>> Thursday, June 17, 2010
Right now, there's a good bit of vitriole out there over the ecological catastrophe currently in work due to oil company negligence and lax regulation. But, I read a story today that boiled my blood, not because it means the spill in the Gulf is any less tragic and horrific, but because this is going on elsewhere in the world and we're either don't know or don't care.
According to this article in the New York Times, oil machinery, pipelines and wells (run largely by Shell) in Nigeria have been the cause of as much as 546 million barrels of oils spilled over the past fifty years in the delta region of Nigeria, which once served as the source of food for most of the country. That's ~50 Exxon Valdez spills, effectively one a year for the last five decades.
Water is contaminated. Fish and shellfish, crops and wildlife which supplied much of the country, are gone, far far out to sea or potentially contaminated. Corroded pipes, defunct wells, sabotage, oil thieves, vandals, all have contributed and it appears that everyone's pointing fingers at everyone else as responsible. But the oil, which supplies 80% of Nigeria's revenue, is not helping the natives that live with the fallout. They have some of the lowest life expectancies in the nation.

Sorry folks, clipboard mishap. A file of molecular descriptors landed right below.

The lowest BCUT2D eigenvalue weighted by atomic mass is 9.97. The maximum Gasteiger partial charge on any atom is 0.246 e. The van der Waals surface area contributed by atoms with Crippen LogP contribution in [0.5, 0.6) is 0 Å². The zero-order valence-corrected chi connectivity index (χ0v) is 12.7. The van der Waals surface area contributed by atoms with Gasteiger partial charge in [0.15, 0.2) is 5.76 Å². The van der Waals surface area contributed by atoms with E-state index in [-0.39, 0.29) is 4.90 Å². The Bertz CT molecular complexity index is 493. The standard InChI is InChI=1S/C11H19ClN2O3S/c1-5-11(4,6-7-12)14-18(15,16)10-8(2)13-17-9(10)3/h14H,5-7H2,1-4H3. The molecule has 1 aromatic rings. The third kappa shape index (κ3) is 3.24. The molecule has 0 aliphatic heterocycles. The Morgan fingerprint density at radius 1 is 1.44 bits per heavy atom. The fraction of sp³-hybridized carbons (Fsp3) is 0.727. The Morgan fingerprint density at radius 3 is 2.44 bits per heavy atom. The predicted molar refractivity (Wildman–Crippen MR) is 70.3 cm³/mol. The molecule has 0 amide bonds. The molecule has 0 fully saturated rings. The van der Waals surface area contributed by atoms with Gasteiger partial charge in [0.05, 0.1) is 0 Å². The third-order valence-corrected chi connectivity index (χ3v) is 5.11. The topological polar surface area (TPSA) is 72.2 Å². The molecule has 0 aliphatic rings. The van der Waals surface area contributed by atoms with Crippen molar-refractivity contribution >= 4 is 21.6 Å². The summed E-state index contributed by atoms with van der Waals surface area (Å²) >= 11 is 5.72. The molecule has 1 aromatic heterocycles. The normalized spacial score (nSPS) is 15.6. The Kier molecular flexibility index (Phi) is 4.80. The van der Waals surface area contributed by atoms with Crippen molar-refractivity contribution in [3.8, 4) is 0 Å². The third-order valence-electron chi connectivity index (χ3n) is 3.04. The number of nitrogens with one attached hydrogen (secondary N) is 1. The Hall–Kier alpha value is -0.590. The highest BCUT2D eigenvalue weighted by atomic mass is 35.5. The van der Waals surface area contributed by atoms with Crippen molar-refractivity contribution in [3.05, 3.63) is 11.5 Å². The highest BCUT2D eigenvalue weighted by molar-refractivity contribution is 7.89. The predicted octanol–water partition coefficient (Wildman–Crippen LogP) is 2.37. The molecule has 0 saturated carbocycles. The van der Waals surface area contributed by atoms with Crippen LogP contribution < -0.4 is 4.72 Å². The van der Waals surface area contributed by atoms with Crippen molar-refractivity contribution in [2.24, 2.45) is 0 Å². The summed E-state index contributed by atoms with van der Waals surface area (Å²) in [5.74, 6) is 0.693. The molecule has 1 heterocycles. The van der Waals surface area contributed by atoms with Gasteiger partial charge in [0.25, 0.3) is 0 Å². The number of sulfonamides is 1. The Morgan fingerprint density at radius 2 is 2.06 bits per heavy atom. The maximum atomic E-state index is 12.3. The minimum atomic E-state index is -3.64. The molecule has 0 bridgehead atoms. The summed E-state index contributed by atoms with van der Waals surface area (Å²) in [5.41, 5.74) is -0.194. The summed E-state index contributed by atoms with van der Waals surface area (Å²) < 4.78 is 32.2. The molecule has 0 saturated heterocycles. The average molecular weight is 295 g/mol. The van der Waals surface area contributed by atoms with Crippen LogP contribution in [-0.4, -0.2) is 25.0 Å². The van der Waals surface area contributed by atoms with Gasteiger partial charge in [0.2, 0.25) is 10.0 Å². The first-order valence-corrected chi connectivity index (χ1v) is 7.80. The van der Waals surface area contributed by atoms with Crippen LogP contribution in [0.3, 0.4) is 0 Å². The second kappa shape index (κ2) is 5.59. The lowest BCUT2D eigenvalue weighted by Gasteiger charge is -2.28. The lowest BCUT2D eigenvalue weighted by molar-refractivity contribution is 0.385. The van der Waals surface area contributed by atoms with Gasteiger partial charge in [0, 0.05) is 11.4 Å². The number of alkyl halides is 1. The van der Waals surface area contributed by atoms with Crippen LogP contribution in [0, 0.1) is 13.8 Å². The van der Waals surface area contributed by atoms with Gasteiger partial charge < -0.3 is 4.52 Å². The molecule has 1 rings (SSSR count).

Now, I admit I have a pet peeve, the one where people get all caught up about a "local" (i.e. US) tragedy but shrug off horrors that happen to other people. I got hot under the collar when Hurricane Mitch was hardly noted in passing, even though it was the deadliest Atlantic hurricane in nearly a hundred years (and far deadlier than Hurricane Katrina, which doesn't even make the top 25). And it torques me that people who talk about the worst storms ever don't even note some of the horrific deadly typhoons that have devastated the Far East and Asia. The Bhola Cyclone that hit in 1970 killed between 300,000 and 500,000 people.
So, I don't think it's less tragic that Americans are facing ruin and the ecosystem is being ruined in the gulf than it is that people with little/nothing have less because of oil spills largely ignored in Nigeria. But I don't think it's more either. Clearly, holding our oil companies responsible for the damage they cause is long overdue, and not just off our own coast.
This shouldn't just outrage me.